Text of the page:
Thomas and I made a start on the winter work. We took off most of the running rigging and I spent several days in one of the old RAF seaplane hangars at Plymouth Yacht Haven re-varnishing the spars. Working into the evening in the empty hangar as a northeast wind rattled the big sliding doors, it was eerie to think Lawrence of Arabia knew this space when he was reinventing himself as Aircraftman T.E. Shaw at RAF Mount Batten in the early 1930s.
I left Thomas alone with the angle grinder and he cut off the windlass, which we drove to Dave Webster of Deep Blue Engineering in Millbrook for refurbishment. It’s a manual windlass which you crank with a hand spike and frustrated us all year by working on the backward stroke but not on the forward so it took twice as long as it should to haul up the anchor. I emailed a photograph to Dave asking for advice and when he immediately recognised it as a Simpson Lawrence 250, I knew I’d contacted the right person. When we got to Millbrook, he had two others in a queue.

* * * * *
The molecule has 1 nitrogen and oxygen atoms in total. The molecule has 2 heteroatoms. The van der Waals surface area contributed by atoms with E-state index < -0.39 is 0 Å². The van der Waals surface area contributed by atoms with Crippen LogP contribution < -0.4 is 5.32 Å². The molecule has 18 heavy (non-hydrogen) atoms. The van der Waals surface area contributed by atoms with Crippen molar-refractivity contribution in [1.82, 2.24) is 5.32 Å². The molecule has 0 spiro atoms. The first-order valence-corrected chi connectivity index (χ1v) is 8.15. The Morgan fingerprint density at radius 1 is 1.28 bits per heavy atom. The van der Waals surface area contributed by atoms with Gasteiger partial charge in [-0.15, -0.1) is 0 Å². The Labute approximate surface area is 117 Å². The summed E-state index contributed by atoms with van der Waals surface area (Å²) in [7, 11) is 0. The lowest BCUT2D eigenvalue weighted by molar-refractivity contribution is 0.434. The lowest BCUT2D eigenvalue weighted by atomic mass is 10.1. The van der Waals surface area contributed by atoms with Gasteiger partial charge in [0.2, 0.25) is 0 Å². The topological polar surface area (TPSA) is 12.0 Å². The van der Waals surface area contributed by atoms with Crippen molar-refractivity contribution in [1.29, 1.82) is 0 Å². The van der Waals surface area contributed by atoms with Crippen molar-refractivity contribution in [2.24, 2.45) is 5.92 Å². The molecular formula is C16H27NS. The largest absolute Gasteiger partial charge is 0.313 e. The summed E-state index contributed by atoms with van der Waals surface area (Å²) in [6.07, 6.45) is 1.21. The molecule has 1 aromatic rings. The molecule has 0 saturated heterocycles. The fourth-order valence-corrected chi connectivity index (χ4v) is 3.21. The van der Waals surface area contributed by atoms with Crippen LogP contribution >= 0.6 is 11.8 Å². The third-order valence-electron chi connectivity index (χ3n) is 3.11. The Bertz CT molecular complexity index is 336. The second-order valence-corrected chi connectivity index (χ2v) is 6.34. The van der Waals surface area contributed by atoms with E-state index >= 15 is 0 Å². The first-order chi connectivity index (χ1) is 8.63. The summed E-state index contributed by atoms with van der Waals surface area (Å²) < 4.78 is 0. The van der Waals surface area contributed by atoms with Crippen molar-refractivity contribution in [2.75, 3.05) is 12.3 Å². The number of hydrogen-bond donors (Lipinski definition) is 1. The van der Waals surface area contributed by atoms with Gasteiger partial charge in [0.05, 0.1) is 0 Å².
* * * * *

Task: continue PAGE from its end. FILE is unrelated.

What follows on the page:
Thomas wanted some advice on restoring the roller reefing on his own old wooden boat, so Dave suggested he ask a bearded chap in a woolly hat wandering through the boatyard carrying two supermarket bags. He turned out to be Nick Skeate, one of the world’s most famous gaff rig sailors. Forty years ago, he lost his boat on a reef in the Pacific so he designed and built a replacement in New Zealand and has since sailed her three and a half times round the world.
She’s Wylo II, a 32′ gaff cutter with a steel hull, wooden deck and a sail plan designed for long-distance, short-handed passages: two similar sized jibs so shortening sail means simply rolling one up rather than swapping a large jib for a small one, and an enormous topsail for light winds. Nick’s spending the winter in the mud at Millbrook rather than the sunshine further south because he has some repairs to make, so he showed us round.
Nick has sold the plans of Wylo II so there are now 50 versions of her afloat.
Guiding Star will come out of the water at the end of February for two weeks to renew the anti-fouling and paint the hull and bulwarks. The big job left over from last winter is to strip and re-varnish the coachroof, forehatch and tiller.
By April, we’ll be ready to sail. I can’t wait.